Porn is not a place of identification because a pornographic picture is by definition saturated, in Baudrillard’s sense (“saturé”) : the subject cannot creep into this image, he is never looking at his own desire but at the orgasm of the Other, or what he thinks is the Other’s orgasm. Since it is “saturée,” the image cannot work as a mirror. The pornographic image is not a model as fashion can be, nor is it a norm (and we know how normative fashion is). Instead, it is the place where the subject returns to himself as a viewer. Sociologist Richard Poulin explains, in his book Le sexe spectacle, that arousal could come from a self-satisfaction, a desire to see ourselves come to an orgasm, a desire to be a viewer. He takes the example of clients in a strip club, showing how all the artifices surrounding the dance and the dancer’s body (during private dances, she is surrounded by mirrors so that her body is seen from every angle) are conceived to allow the man to watch himself while he is watching the dancer. The client is then as excited by the object he watches (a naked woman paid by and for him) as by the very idea of seeing himself watching and feeling his own arousal. This all adds up to a feeling of power over the desired object. The kind of voyeurism that Poulin uses in his analysis puts the viewer at the center of the pornographic logic. The Other is merely a support for oneself : the dancer is only used to reflect the narcissistic desire of one’s own body, of one’s own sex.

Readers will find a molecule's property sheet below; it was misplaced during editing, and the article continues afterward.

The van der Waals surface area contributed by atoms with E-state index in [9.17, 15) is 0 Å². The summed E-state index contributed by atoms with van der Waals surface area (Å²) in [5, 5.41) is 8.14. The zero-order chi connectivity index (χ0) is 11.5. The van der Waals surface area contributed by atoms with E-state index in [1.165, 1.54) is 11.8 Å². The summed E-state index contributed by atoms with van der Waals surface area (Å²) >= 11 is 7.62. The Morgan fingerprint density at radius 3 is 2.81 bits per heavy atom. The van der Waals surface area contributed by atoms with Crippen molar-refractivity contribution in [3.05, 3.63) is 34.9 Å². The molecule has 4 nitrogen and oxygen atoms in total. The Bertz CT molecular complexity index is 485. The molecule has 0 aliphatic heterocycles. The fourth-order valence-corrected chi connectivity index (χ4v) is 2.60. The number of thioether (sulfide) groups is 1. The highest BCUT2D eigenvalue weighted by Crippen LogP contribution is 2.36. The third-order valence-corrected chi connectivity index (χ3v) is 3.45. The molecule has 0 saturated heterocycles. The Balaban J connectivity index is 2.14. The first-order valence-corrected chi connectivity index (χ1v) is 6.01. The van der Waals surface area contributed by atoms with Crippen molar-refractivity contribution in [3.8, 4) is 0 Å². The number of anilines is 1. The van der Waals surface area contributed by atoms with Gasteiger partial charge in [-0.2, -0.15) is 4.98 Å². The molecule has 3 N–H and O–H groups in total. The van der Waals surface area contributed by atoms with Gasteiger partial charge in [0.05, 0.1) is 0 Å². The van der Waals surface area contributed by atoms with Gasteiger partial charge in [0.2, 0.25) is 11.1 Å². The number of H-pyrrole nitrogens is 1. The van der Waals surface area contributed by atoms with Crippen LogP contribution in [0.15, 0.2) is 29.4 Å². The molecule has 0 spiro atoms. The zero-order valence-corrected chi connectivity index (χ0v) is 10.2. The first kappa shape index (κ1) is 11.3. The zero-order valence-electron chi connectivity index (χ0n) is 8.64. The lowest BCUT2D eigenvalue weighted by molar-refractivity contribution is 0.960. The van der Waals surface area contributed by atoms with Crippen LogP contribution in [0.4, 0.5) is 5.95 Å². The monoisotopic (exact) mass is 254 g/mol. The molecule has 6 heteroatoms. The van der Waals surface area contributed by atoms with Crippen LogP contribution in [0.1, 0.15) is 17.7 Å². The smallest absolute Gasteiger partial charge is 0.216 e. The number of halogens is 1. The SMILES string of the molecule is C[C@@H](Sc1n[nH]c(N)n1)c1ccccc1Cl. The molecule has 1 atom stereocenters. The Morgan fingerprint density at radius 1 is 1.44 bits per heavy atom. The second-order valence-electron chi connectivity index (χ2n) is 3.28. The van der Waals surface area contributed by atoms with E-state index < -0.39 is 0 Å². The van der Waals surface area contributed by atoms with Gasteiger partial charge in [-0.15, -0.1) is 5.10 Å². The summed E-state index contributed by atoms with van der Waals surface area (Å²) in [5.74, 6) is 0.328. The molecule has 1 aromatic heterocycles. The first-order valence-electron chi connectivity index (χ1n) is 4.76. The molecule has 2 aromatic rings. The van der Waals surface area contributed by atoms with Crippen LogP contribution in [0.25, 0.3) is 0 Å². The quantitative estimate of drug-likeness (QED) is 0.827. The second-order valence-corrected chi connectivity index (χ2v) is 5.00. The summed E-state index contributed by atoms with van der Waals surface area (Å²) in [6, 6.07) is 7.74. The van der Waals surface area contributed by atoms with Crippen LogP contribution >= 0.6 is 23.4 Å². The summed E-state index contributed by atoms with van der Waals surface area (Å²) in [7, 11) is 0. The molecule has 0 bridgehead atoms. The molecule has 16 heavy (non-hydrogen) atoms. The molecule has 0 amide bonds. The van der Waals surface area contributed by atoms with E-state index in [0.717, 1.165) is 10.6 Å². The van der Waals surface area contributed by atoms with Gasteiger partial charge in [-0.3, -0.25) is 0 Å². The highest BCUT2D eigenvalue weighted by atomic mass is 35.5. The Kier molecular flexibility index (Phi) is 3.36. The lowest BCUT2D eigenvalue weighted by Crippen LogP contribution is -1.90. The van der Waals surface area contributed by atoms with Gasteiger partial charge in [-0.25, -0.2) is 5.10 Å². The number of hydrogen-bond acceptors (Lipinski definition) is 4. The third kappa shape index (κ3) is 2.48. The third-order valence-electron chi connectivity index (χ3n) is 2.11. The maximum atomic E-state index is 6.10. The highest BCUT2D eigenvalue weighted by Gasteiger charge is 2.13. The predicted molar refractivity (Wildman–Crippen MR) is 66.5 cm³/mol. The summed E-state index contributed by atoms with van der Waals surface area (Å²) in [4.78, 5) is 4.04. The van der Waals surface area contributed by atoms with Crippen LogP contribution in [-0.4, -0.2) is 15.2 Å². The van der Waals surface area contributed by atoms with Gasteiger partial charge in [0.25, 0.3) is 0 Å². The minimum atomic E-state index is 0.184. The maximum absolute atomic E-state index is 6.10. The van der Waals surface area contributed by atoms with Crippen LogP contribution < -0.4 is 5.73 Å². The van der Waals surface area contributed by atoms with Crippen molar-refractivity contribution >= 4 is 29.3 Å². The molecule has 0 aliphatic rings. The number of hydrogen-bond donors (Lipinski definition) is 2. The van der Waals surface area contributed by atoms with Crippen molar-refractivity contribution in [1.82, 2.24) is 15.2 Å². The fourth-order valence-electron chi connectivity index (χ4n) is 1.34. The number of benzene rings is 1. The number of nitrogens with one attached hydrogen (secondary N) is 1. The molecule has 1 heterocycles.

In Richardson’s picture, we also find this idea of being aroused by one’s own gaze as a viewer. The photographer likes to take part in his pictures as a participant (“actant”) and not just as a maker. He wants to be identified within the picture and, at the same time, he embodies the viewer’s body. Because he has the impression of being in the image, the viewer can therefore begin the usual process of identification. With Richardson’s work, the image is mocking us ; we believe that we are watching an advertisement when we are actually facing a sex scene. Then what we used to believe to be certain and established collapses. Our reference points do not apply any more (the bodies change, the aesthetic changes and, therefore, the message changes). Psychoanalysis would speak here of the collapse of the self and of the mourning of the ideal self, a collapse that would turn the body (as it was imagined) into a cadaver. But I would rather speak here of a rebuilding of the subject. The subject is betrayed in the process of being shown images that reconfigure the usual representations and their limits. The subject is given a new model, a new path to follow. _ Richardson completely embodies this idea. He first induces in the viewer a form of mourning while presenting him the opposite of a fantasy (the dirty reality), and inflicting on him bodies that are the opposite of what he is expecting, but he ultimately proposes a new model for identification. As I already explained, the Sisley picture, where a girl is going to masturbate in front of Richardson’s camera, reminds us of “homemade” porn (this phenomenon made possible thanks to webcams) rather than an advertisement. Richardson imposes grieving on the viewer ; he shows the viewer the collapse of what he believed was the truth. It seems that Richardson sees in such a de-dramatization of bodies (sexual and sublime), in such an ironic game of being, a symbolic new birth. While turning technical “defects” into an aesthetic asset and dealing with bodies in a highly frivolous manner, he turns narcissistic identification into something more constructive. Since his desire for narcissistic identification is not satisfied, the viewer grows frustrated, disappointed with too much realism. The idea that a picture must be the embodiment of a dream, or a way out of reality, is here taken against the grain. Richardson constructs a new reality with his free and spontaneous, fun and unprepared snapshots, and he turns it into the new dream, the new model. If Fashion accepts Richardson, we must then laugh at ourselves and take our bodies less seriously, laugh at Fashion, laugh at sexual taboos and then, laugh at pornography.